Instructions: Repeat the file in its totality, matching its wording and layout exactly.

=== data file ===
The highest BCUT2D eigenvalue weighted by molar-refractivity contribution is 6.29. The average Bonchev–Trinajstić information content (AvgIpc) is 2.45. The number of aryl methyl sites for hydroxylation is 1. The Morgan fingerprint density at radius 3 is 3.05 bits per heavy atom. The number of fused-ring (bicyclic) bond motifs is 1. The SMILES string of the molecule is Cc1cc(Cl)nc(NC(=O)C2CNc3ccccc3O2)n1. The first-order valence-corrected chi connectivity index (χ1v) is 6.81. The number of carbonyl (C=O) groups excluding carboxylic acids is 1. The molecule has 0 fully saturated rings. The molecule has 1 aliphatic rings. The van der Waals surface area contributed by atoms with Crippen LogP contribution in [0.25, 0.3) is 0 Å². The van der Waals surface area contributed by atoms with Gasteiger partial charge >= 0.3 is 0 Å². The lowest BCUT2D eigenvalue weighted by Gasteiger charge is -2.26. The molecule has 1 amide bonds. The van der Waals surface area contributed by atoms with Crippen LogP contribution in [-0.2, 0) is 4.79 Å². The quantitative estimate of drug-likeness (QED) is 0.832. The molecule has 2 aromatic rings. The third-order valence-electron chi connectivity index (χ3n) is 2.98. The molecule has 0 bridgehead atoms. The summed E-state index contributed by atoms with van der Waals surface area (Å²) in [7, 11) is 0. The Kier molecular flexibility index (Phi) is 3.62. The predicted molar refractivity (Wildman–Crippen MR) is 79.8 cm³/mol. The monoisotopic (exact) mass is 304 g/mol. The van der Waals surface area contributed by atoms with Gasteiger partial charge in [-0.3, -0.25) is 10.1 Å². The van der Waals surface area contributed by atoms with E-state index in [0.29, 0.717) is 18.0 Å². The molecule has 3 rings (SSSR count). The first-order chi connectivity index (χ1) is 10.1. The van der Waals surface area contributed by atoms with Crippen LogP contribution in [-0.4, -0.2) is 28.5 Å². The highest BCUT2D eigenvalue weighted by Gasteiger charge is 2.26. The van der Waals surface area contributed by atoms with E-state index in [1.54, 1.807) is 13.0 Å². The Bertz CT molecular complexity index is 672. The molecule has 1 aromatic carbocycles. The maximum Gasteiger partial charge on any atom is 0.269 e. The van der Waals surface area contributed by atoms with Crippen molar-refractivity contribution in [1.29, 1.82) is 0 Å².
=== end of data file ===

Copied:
The highest BCUT2D eigenvalue weighted by molar-refractivity contribution is 6.29. The average Bonchev–Trinajstić information content (AvgIpc) is 2.45. The number of aryl methyl sites for hydroxylation is 1. The Morgan fingerprint density at radius 3 is 3.05 bits per heavy atom. The number of fused-ring (bicyclic) bond motifs is 1. The SMILES string of the molecule is Cc1cc(Cl)nc(NC(=O)C2CNc3ccccc3O2)n1. The first-order valence-corrected chi connectivity index (χ1v) is 6.81. The number of carbonyl (C=O) groups excluding carboxylic acids is 1. The molecule has 0 fully saturated rings. The molecule has 1 aliphatic rings. The van der Waals surface area contributed by atoms with Crippen LogP contribution in [0.25, 0.3) is 0 Å². The van der Waals surface area contributed by atoms with Gasteiger partial charge >= 0.3 is 0 Å². The lowest BCUT2D eigenvalue weighted by Gasteiger charge is -2.26. The molecule has 1 amide bonds. The van der Waals surface area contributed by atoms with Crippen LogP contribution in [-0.2, 0) is 4.79 Å². The quantitative estimate of drug-likeness (QED) is 0.832. The molecule has 2 aromatic rings. The third-order valence-electron chi connectivity index (χ3n) is 2.98. The molecule has 0 bridgehead atoms. The summed E-state index contributed by atoms with van der Waals surface area (Å²) in [7, 11) is 0. The Kier molecular flexibility index (Phi) is 3.62. The predicted molar refractivity (Wildman–Crippen MR) is 79.8 cm³/mol. The monoisotopic (exact) mass is 304 g/mol. The van der Waals surface area contributed by atoms with Gasteiger partial charge in [-0.3, -0.25) is 10.1 Å². The van der Waals surface area contributed by atoms with E-state index in [0.29, 0.717) is 18.0 Å². The molecule has 3 rings (SSSR count). The first-order chi connectivity index (χ1) is 10.1. The van der Waals surface area contributed by atoms with Crippen LogP contribution in [-0.4, -0.2) is 28.5 Å². The highest BCUT2D eigenvalue weighted by Gasteiger charge is 2.26. The van der Waals surface area contributed by atoms with E-state index in [1.54, 1.807) is 13.0 Å². The Bertz CT molecular complexity index is 672. The molecule has 1 aromatic carbocycles. The maximum Gasteiger partial charge on any atom is 0.269 e. The van der Waals surface area contributed by atoms with Crippen molar-refractivity contribution in [1.29, 1.82) is 0 Å².